Frequent commenter Jurgan posted a charming couple of letters that rocked the bread world a few years back. (I’ll write about it later today.) But it is all on Tumblr, and as you know, I don’t much understand new technologies. This is odd given that I’m paid to write about technology. But I guess it isn’t exactly true that I don’t know what it is. It’s a blogging platform. I just don’t understand why it is considered an innovation. I spend much of my life in awe of the fact that people get money for things that are not new. Like Facebook: how was that new? For those who don’t know (and this apparently includes the vast majority of Facebook users), it is an image sharing application. Really: that’s all it is. And those were around for years before Facebook.
None of this should be taken as a slight against people who use Facebook or Tumblr. They are fine tools. What’s annoying is that the press and investors treat these things as revolutionary when they aren’t. In particular, Facebook is useful because a lot of people use it. That appears to be the case with Tumblr as well, which hosts 271.5 million blogs with 126.6 billion posts. (Note: that’s an average of 466 posts per blog, which is pretty good given my experience with blogs is that a dozen is about average.)
In 1999, in an example of the kind of thinking that has shaped the internet for the last two decades, eXcite turned down an offer to buy Google for $750,000.
The thing about Tumblr, Facebook, Twitter, and many other of these social networking sites is that they are closed systems. To me, this is a great step backwards for the internet. Everyone should be on an equal footing. There are obvious advantages to having a closed system, but they are mostly advantages for the company. And you can see the problem on sites like Booman Tribune or Lawyers, Guns & Money. These sites require that you have an account to comment. They are big enough that they still host lively discussions, but they clearly limit discussion as well. (They probably do this because they haven’t realized that there is now software that filters out virtually all spam.)
It leads me back to the old Peter Thiel quote, “We wanted flying cars, instead we got 140 characters.” Now personally, I never wanted a flying car. This is because I’m still reasonably attached to living and you can just imagine if we have a quarter billion cars flying around with their drivers drinking hot coffee and texting photos of the thousands of car crashes they see each day. But there is a reason that we got 140 characters: because there is very little actual innovation that goes on in the realm of high tech.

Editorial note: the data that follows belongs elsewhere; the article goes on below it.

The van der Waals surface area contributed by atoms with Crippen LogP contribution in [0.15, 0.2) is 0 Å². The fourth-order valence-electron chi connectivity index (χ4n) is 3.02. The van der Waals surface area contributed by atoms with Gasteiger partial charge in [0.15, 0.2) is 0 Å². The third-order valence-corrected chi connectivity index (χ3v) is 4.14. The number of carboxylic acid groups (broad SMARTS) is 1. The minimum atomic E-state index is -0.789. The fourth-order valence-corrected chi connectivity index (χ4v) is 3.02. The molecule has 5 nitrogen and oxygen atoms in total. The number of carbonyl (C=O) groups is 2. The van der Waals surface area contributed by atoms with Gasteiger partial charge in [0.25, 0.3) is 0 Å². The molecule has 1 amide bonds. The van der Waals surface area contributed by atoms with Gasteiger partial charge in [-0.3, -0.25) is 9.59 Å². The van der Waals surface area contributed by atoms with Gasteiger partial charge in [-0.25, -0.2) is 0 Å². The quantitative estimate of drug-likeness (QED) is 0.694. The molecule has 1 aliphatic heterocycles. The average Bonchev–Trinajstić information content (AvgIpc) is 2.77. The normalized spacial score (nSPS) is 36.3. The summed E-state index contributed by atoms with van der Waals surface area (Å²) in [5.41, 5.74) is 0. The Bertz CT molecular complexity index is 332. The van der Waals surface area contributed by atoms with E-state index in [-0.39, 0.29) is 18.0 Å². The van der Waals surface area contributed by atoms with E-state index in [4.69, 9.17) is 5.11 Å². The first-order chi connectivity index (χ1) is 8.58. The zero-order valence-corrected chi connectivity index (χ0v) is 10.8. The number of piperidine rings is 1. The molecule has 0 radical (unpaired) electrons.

Let me share with you a personal story. A couple of years back, I was working with Mikhail, a brilliant young hardware designer, on an amazing technology. I’m prevented by contract to explain it to you, but it had to do with extreme sports. It combined a number of advanced technologies to do something that frankly I didn’t think was possible before we started. But we couldn’t get money for it. At the same time, we knew a couple of guys who got a half million dollars to produce a wired toy submarine that had a camera in it. Wired. Almost a decade ago, Mikhail and I were streaming video from RC helicopters in our spare time, and these guys had money dumped on them for a toy that would have been only marginally cool in 1980.
The truth of the matter is that capitalism is not a good system for creating innovation. And capitalists know this. This is why the big pharmaceutical companies depend upon the government to do the research on anything actually innovative. Otherwise, they just stick to the tried and true: yet another erectile dysfunction drug, yet another benzodiazepine, yet another Vicodin knockoff. And in the area of high tech, who wants to invest in something that is actually new, when they can just market a photo sharing site as if it were a major innovation? Or yet another blogging platform like Tumblr, which sold for over a billion dollars less than three years ago? We don’t have innovation because we don’t value innovation; we value profit.
Oh, you know what was revolutionary? The Google algorithm. And they had a hell of a time getting money. In 1999, in an example of the kind of thinking that has shaped the internet for the last two decades, eXcite turned down an offer to buy Google for $750,000. (That’s just over a million in today’s currency.) In America, what passes for innovation is Mitt Romney investing in Staples with the brilliant idea that business supplies could be sold through a chain that gets lots of government funding to put small business supply stores out of business.